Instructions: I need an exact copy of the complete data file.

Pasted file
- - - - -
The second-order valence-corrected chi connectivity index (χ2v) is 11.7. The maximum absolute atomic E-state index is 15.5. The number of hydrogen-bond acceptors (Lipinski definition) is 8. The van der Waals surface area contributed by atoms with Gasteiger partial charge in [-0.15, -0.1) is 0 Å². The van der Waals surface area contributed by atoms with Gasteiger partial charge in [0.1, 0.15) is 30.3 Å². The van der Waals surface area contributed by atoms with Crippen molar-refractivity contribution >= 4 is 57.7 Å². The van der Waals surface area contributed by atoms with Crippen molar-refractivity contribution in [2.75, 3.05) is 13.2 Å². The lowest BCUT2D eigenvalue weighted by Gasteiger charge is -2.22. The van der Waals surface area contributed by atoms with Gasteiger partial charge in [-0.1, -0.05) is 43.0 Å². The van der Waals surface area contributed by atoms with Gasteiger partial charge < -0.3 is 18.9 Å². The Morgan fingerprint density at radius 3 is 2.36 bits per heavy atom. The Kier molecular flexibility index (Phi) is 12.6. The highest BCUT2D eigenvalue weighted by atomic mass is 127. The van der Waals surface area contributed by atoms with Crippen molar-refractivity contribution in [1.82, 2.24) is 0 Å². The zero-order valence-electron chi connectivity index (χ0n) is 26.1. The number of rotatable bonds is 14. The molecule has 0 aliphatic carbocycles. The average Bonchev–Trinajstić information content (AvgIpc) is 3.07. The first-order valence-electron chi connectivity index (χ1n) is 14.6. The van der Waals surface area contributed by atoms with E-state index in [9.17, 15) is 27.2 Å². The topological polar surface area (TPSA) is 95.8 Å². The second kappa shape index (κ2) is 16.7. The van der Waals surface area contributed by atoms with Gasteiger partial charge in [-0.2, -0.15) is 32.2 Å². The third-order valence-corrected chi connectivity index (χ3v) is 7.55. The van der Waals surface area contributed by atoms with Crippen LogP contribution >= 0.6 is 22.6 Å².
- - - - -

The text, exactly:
The second-order valence-corrected chi connectivity index (χ2v) is 11.7. The maximum absolute atomic E-state index is 15.5. The number of hydrogen-bond acceptors (Lipinski definition) is 8. The van der Waals surface area contributed by atoms with Gasteiger partial charge in [-0.15, -0.1) is 0 Å². The van der Waals surface area contributed by atoms with Gasteiger partial charge in [0.1, 0.15) is 30.3 Å². The van der Waals surface area contributed by atoms with Crippen molar-refractivity contribution >= 4 is 57.7 Å². The van der Waals surface area contributed by atoms with Crippen molar-refractivity contribution in [2.75, 3.05) is 13.2 Å². The lowest BCUT2D eigenvalue weighted by Gasteiger charge is -2.22. The van der Waals surface area contributed by atoms with Gasteiger partial charge in [-0.1, -0.05) is 43.0 Å². The van der Waals surface area contributed by atoms with Gasteiger partial charge < -0.3 is 18.9 Å². The Morgan fingerprint density at radius 3 is 2.36 bits per heavy atom. The Kier molecular flexibility index (Phi) is 12.6. The highest BCUT2D eigenvalue weighted by atomic mass is 127. The van der Waals surface area contributed by atoms with Crippen molar-refractivity contribution in [1.82, 2.24) is 0 Å². The zero-order valence-electron chi connectivity index (χ0n) is 26.1. The number of rotatable bonds is 14. The molecule has 0 aliphatic carbocycles. The average Bonchev–Trinajstić information content (AvgIpc) is 3.07. The first-order valence-electron chi connectivity index (χ1n) is 14.6. The van der Waals surface area contributed by atoms with E-state index in [9.17, 15) is 27.2 Å². The topological polar surface area (TPSA) is 95.8 Å². The second kappa shape index (κ2) is 16.7. The van der Waals surface area contributed by atoms with Gasteiger partial charge in [-0.2, -0.15) is 32.2 Å². The third-order valence-corrected chi connectivity index (χ3v) is 7.55. The van der Waals surface area contributed by atoms with Crippen LogP contribution >= 0.6 is 22.6 Å².